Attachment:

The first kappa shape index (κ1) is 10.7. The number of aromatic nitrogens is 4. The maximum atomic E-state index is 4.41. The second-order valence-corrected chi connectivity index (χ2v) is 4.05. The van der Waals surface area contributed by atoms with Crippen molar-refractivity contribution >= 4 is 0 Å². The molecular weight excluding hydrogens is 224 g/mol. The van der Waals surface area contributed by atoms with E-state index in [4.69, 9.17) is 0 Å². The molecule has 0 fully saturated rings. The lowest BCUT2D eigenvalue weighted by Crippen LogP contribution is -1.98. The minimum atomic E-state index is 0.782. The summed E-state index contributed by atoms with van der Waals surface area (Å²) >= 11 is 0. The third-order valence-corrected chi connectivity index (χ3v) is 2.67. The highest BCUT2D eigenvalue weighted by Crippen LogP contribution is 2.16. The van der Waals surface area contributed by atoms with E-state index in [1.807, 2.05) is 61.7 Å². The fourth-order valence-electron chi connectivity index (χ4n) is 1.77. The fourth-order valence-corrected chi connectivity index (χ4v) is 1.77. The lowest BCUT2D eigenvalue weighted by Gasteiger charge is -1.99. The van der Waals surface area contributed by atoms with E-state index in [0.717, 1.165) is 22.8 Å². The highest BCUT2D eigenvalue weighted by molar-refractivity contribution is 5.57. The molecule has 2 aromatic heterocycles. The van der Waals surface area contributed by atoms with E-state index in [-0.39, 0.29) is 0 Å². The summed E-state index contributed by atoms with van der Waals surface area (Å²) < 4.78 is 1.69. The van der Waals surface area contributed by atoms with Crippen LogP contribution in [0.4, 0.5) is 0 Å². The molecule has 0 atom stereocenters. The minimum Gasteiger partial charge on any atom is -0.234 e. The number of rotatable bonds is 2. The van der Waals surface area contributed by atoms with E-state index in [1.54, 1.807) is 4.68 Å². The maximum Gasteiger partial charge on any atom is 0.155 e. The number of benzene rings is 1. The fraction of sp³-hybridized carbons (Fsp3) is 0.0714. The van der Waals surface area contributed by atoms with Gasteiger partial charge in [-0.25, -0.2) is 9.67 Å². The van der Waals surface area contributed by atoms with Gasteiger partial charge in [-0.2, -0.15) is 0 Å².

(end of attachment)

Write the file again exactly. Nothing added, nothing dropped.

The first kappa shape index (κ1) is 10.7. The number of aromatic nitrogens is 4. The maximum atomic E-state index is 4.41. The second-order valence-corrected chi connectivity index (χ2v) is 4.05. The van der Waals surface area contributed by atoms with Crippen molar-refractivity contribution >= 4 is 0 Å². The molecular weight excluding hydrogens is 224 g/mol. The van der Waals surface area contributed by atoms with E-state index in [4.69, 9.17) is 0 Å². The molecule has 0 fully saturated rings. The lowest BCUT2D eigenvalue weighted by Crippen LogP contribution is -1.98. The minimum atomic E-state index is 0.782. The summed E-state index contributed by atoms with van der Waals surface area (Å²) >= 11 is 0. The third-order valence-corrected chi connectivity index (χ3v) is 2.67. The highest BCUT2D eigenvalue weighted by Crippen LogP contribution is 2.16. The van der Waals surface area contributed by atoms with E-state index in [1.807, 2.05) is 61.7 Å². The fourth-order valence-electron chi connectivity index (χ4n) is 1.77. The fourth-order valence-corrected chi connectivity index (χ4v) is 1.77. The lowest BCUT2D eigenvalue weighted by Gasteiger charge is -1.99. The van der Waals surface area contributed by atoms with E-state index in [0.717, 1.165) is 22.8 Å². The highest BCUT2D eigenvalue weighted by molar-refractivity contribution is 5.57. The molecule has 2 aromatic heterocycles. The van der Waals surface area contributed by atoms with E-state index in [-0.39, 0.29) is 0 Å². The summed E-state index contributed by atoms with van der Waals surface area (Å²) < 4.78 is 1.69. The van der Waals surface area contributed by atoms with Crippen LogP contribution in [0.4, 0.5) is 0 Å². The molecule has 0 atom stereocenters. The minimum Gasteiger partial charge on any atom is -0.234 e. The number of rotatable bonds is 2. The van der Waals surface area contributed by atoms with E-state index in [1.54, 1.807) is 4.68 Å². The maximum Gasteiger partial charge on any atom is 0.155 e. The number of benzene rings is 1. The fraction of sp³-hybridized carbons (Fsp3) is 0.0714. The van der Waals surface area contributed by atoms with Gasteiger partial charge in [-0.25, -0.2) is 9.67 Å². The van der Waals surface area contributed by atoms with Gasteiger partial charge in [-0.2, -0.15) is 0 Å².